|From:||Konstantin Knizhnik <k(dot)knizhnik(at)postgrespro(dot)ru>|
|To:||Robert Haas <robertmhaas(at)gmail(dot)com>|
|Subject:||Re: Logical replication and multimaster|
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Thank you for reply.
On 12/02/2015 08:30 PM, Robert Haas wrote:
> Logical decoding only begins decoding a transaction once the
> transaction is complete. So I would guess that the sequence of
> operations here is something like this - correct me if I'm wrong:
> 1. Do the transaction.
> 2. PREPARE.
> 3. Replay the transaction.
> 4. PREPARE the replay.
> 5. COMMIT PREPARED on original machine.
> 6. COMMIT PREPARED on replica.
Logical decoding is started after execution of XLogFlush method.
So atually transaction is not yet completed at this moment:
- it is not marked as committed in clog
- It is marked as in-progress in procarray
- locks are not released
We are not using PostgreSQL two-phase commit here.
Instead of our DTM catches control in TransactionIdCommitTree and sends request to arbiter which in turn wait status of committing transactions on replicas.
The problem is that transactions are delivered to replica through single channel: logical replication slot.
And while such transaction is waiting acknowledgement from arbiter, it is blocking replication channel preventing other (parallel transactions) from been replicated and applied.
I have implemented pool of background workers. May be it will be useful not only for me.
It consists of one produces-multiple consumers queue implemented using buffer in shared memory, spinlock and two semaphores.
API is very simple:
typedef void(*BgwPoolExecutor)(int id, void* work, size_t size);
extern void BgwPoolStart(int nWorkers, BgwPoolConstructor constructor);
extern void BgwPoolInit(BgwPool* pool, BgwPoolExecutor executor, char const* dbname, size_t queueSize);
extern void BgwPoolExecute(BgwPool* pool, void* work, size_t size);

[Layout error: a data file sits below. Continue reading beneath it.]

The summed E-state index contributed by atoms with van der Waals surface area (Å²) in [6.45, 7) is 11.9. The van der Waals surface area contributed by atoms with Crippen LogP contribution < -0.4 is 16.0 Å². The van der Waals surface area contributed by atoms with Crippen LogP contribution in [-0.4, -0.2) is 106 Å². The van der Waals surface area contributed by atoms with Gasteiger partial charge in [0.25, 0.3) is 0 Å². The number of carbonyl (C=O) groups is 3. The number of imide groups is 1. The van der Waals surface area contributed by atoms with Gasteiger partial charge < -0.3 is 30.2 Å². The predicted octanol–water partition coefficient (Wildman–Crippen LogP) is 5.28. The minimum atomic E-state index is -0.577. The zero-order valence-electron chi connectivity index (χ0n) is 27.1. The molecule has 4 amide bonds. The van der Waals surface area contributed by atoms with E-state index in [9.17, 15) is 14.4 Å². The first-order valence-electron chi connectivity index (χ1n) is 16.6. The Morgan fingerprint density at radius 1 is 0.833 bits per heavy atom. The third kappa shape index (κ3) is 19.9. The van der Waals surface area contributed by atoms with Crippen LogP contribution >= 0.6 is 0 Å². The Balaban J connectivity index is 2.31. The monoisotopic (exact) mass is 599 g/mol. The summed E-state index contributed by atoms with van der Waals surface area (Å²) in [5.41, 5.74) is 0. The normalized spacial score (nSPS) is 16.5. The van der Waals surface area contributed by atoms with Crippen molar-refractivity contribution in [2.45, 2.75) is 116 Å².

You just place in this queue some bulk of bytes (work, size), it is placed in queue and then first available worker will dequeue it and execute.
Using this pool and larger number of accounts (reducing possibility of conflict), I get better results.
So now receiver of logical replication is not executing transactions directly, instead of it receiver is placing them in queue and them are executed concurrent by pool of background workers.
At cluster with three nodes results of out debit-credit benchmark are the following:
Multimaster (ACID transactions)
Multimaster (async replication)
We tested two modes: when client randomly distribute queries between cluster nodes and when client is working only with one master nodes and other are just used as replicas. Performance is slightly better in the second case, but the difference is not very
large (about 11000 TPS in first case).
Number of workers in pool has signficant imact on performance: with 8 workers we get about 7800 TPS and with 16 workers - 12500.
Also performance greatly depends on number of accounts (and so probability of lock conflicts). In case of 100 accounts speed is less than 1000 TPS.
> Step 3 introduces latency proportional to the amount of work the
> transaction did, which could be a lot. If you were doing synchronous
> physical replication, the replay of the COMMIT record would only need
> to wait for the replay of the commit record itself. But with
> synchronous logical replication, you've got to wait for the replay of
> the entire transaction. That's a major bummer, especially if replay
> is single-threaded and there a large number of backends generating
> transactions. Of course, the 2PC dance itself can also add latency -
> that's most likely to be the issue if the transactions are each very
> What I'd suggest is trying to measure where the latency is coming
> from. You should be able to measure how much time each transaction
> spends (a) executing, (b) preparing itself, (c) waiting for the replay
> thread to begin replaying it, (d) waiting for the replay thread to
> finish replaying it, and (e) committing. Separating (c) and (d) might
> be a little bit tricky, but I bet it's worth putting some effort in,
> because the answer is probably important to understanding what sort of
> change will help here. If (c) is the problem, you might be able to
> get around it by having multiple processes, though that only helps if
> applying is slower than decoding. But if (d) is the problem, then the
> only solution is probably to begin applying the transaction
> speculatively before it's prepared/committed. I think.
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